Homeless is a state of not having a safe, permanent place to sleep or live. This lack can include living in places that are not meant for human habitation, such as cars or under bridges; staying in emergency shelters or transitional housing programs; and sleeping outside. This is a very complex issue and there are many reasons for someone to be homeless. Some people who are homeless have no income or assets and have been out of work for a long period of time, while others have jobs but cannot afford the cost of living in their area. People who are homeless may also have a variety of health issues, including mental and physical disabilities.
Many people who are homeless experience stigma and discrimination, which can lead to limited access to services such as healthcare or employment. People who are homeless can also be impacted by violence and abuse, which can have lasting impacts on their physical and emotional health. Homelessness can also be difficult for children, as it often leads to feelings of hopelessness and isolation.
There is a wide range of definitions of homelessness used by international agencies, governments, researchers and civil society organizations. However, no single definition is comprehensive or accurate enough to capture the complexity of this issue and to provide a meaningful measure of its impact. A definition of homelessness that simply focuses on deprivation of shelter would fail to take into account the loss of a sense of community and belonging, which is a key factor for people who are homeless.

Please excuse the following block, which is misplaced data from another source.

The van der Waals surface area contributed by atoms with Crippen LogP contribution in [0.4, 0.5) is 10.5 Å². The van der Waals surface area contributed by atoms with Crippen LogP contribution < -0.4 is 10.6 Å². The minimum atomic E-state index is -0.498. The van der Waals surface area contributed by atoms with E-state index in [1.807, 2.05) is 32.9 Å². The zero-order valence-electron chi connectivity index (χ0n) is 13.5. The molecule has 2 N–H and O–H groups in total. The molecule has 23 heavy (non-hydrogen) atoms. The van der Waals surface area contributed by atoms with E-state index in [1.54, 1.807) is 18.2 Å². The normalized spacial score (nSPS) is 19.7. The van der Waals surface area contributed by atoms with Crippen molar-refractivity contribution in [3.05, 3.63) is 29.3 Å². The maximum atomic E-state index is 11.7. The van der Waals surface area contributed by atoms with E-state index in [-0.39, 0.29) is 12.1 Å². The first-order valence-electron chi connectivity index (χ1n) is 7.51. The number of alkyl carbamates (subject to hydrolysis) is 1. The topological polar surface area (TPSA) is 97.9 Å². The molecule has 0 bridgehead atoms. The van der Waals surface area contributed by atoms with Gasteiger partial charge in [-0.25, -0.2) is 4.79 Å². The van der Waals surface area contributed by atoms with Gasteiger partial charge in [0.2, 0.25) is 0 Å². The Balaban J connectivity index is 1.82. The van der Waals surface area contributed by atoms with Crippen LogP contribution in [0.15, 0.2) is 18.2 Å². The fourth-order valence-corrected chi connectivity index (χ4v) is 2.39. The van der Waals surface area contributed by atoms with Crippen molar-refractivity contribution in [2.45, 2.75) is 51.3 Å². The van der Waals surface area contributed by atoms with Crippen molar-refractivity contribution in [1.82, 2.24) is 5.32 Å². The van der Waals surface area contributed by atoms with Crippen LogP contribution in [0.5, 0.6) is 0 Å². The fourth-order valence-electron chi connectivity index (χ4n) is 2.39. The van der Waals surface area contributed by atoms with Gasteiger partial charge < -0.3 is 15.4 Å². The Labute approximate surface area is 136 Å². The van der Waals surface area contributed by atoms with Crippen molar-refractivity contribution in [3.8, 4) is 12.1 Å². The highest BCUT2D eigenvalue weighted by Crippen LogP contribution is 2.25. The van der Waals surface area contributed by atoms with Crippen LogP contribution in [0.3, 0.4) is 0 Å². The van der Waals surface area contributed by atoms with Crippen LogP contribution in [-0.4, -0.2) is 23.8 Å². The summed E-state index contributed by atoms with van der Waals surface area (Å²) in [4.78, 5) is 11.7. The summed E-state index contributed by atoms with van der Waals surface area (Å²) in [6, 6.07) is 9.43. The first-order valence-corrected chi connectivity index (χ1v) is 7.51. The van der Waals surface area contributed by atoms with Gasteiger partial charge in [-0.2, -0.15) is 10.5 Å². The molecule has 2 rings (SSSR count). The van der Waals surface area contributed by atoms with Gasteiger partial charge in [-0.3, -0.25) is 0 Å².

One important method of assessing homelessness is the point-in-time count, which is a snapshot of the population of people who are homeless on a particular night. Communities that receive federal funding are required to conduct a point-in-time count every other year, but some communities choose to do them more frequently. This approach allows communities to identify the individuals in need of assistance, as well as their needs and the causes of their homelessness.
The most common causes of homelessness are job loss and a lack of affordable housing. When a person loses their job, they often cannot find another one right away and may be unable to pay their rent or mortgage. This can lead to eviction, which is often the first step towards homelessness for families with children. In addition, the rising cost of living has increased the proportion of poor households that are severely housing burdened (paying more than 50 percent of their income on housing). As a result, it is estimated that 34.4 percent of people who are homeless are families with children.